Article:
There\'s no real gain in that so my suggestion is not to worry about powering the R-Pi from a hub but to look at the simpler method of splitting the power supply before the hub. That\'s also going to work for USB specification compliant hubs.

The case where taking power from a hub output would make sense is where the hub is not powered by a 5V supply; where you will be using the hub to create a stable 5V supply for the R-Pi.

I\'ve rated the power supplies for the maximum devices connected ( up to a four port hub ) and assumed 700 mA current draw for the R-Pi ( adjust as appropriate ).

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Re: Can a powered hub feed R-PI?

Sun Oct 30, 2011 2:59 pm

Hippy - several of your suggestions require that the hub PSU supplies a stable, regulated 5.0 V and I think this is a bit dangerous assumption to make. Voltage regulation might easily go on inside the hub.

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Re: Can a powered hub feed R-PI?

Sun Oct 30, 2011 3:14 pm

[quote]Quote from kme on October 30, 2011, 14:59
Hippy - several of your suggestions require that the hub PSU supplies a stable, regulated 5.0 V and I think this is a bit dangerous assumption to make. Voltage regulation might easily go on inside the hub.[/quote]

Thanks. I realised that and was editing while you posted that, and you are absolutely correct. It does rely upon a PSU that is regulated enough to provide correct R-Pi power.

The splitting arrangement for a hub that took in other than 5V power would be as below -

[img]http://www.raspberrypi.org/wp-content/u ... BSPLIT.gif[/img]

Whether that works or not rests, as mentioned, on whether the hub puts out 5V > 500mA when turned on and in use. USB specification compliant hubs should not permit that.

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Re: Can a powered hub feed R-PI?

Sun Oct 30, 2011 4:01 pm

Thanks for the illustration hippy. No. 3 is what I\'ve been using for a year now on my Beagleboard. Didn\'t use the rather flimsy wall wart style PSU that came with the hub and bought a proper \"power brick\" regulated one. Spliced, switched and fused and now feeds board and hub independently. Makes for a clean installation and provides a dependable power supply solution. Easy when you\'re able to power both from a 5V source so I welcome this move for the Raspberry Pi of course.

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Re: Can a powered hub feed R-PI?

Sun Oct 30, 2011 4:18 pm

Thanks for the very complete and legible post, Hippy.
I\'m shooting for yet something else for my hack RPi: powering it off my PC\'s USB port, and not connecting it to anything else since I\'ll be sshing into it to mess around.
My server RPi won\'t need a hub, and I think its 3.5\" HD takes 12V not 5V, so it will have its own, dedicated PSU, probably the leftover one from my Touchstoned HP Touchpad, if it deigns to work on non HP stuff (my Nook Color\'s USB cable doesn\'t want to charge anything but the Nook....).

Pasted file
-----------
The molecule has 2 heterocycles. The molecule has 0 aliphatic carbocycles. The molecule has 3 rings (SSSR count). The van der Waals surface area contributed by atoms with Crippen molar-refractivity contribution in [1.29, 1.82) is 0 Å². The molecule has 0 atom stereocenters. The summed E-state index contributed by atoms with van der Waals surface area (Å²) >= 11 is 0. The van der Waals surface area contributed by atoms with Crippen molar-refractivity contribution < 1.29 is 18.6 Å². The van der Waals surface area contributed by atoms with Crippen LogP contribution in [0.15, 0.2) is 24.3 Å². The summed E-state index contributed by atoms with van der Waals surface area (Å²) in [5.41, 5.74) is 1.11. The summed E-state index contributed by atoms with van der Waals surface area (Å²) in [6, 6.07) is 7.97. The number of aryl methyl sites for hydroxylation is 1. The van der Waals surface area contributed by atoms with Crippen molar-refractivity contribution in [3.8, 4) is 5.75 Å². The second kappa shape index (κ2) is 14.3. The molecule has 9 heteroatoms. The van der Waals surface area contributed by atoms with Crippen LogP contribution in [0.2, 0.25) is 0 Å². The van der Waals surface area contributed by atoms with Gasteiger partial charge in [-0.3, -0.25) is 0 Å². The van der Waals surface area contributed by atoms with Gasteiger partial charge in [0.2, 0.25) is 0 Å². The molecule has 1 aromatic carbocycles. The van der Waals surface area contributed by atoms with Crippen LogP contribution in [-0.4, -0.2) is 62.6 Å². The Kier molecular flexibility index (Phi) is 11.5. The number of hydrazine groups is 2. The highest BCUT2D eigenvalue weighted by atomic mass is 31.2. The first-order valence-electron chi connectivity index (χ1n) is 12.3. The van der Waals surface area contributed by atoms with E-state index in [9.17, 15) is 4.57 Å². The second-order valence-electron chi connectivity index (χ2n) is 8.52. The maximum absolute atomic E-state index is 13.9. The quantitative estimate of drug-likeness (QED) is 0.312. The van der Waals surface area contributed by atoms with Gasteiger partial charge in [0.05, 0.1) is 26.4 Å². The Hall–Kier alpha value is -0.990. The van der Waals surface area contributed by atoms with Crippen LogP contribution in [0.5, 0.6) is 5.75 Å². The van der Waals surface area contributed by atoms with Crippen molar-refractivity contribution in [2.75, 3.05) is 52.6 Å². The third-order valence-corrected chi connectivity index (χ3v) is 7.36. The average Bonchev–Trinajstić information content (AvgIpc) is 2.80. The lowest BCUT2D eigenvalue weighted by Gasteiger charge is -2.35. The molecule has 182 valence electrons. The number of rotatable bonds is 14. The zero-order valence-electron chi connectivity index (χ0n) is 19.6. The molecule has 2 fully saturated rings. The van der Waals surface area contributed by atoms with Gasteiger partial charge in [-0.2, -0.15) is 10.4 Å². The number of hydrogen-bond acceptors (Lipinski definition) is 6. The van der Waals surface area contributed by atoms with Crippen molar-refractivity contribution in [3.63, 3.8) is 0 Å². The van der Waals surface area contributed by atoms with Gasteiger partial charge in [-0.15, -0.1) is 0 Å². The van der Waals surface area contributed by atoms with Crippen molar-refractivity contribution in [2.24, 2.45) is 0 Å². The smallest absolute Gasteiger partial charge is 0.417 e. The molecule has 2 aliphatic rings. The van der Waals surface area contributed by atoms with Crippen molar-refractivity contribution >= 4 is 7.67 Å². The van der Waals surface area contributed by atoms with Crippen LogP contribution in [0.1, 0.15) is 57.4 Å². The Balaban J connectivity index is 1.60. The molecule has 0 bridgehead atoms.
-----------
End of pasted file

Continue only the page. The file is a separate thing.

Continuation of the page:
I\'m sure the nice folks at the Foundation will accept slightly-smoke-smelling RPi returns under warranty ^^

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Re: Can a powered hub feed R-PI?

Sun Oct 30, 2011 4:39 pm

Well, does this mean that my phone actually asks for more power even when turned off?And there are some cables (according to some site, perhaps even wikipedia) in which the data lines are shorted, and I\'m expecting that the power cannot be negotiated when you have no data line? So I hope there are ways to power the Raspi out from a standard hub.
On a side note, I would expect some setup similar to the proposed ones being done with the A model too, that means you have to spare as many USB ports as you can (since you only get 3 if you power the raspi from the hub), so I hope there are some other ways to inject power directly into your raspi.
BTW: the USB+ethernet hub posted by OP made me wonder: if a standard USB hub has 4 outputs (4xUSB or 3xUSB+LAN), what happened to the last USB on the internal raspi hub? (lan + 2xUSB + one gone missing?)
I ask because a 3xUSB out could really remove the need for an external USB hub for adecent chunk of users (especially people originally intended as an audience) (and I do understand this is not happening anytime soon).

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Re: Can a powered hub feed R-PI?

Sun Oct 30, 2011 4:48 pm

@ Tide: You may be right this is the most feasible solution. Not exactly what I was looking for though.

Can you recommend a commonly available high power (15+ W) regulated PSU? I\'m after an off-the-shelf solution but during my googling I came across this diagram for a 25 W unit:
http://www.simple-electronics.com/2011/ ... upply.html
Although I don\'t know much about electronics, even I can see the components are very cheap.

Maybe such a PSU is an item for the Raspberry shop? Most people would be happy with the default UCS but some can\'t resist to make problems for themselves :-)

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Re: Can a powered hub feed R-PI?

Sun Oct 30, 2011 5:00 pm

Strangely, the USB+Ethernet chip used for the Model B does only have 2xUSB and 1x ethernet. No hidden nor wasted 3rd USB port here. That\'s a bit weird, especially because the pure USB circuit from the same supplier does have 4xUSB.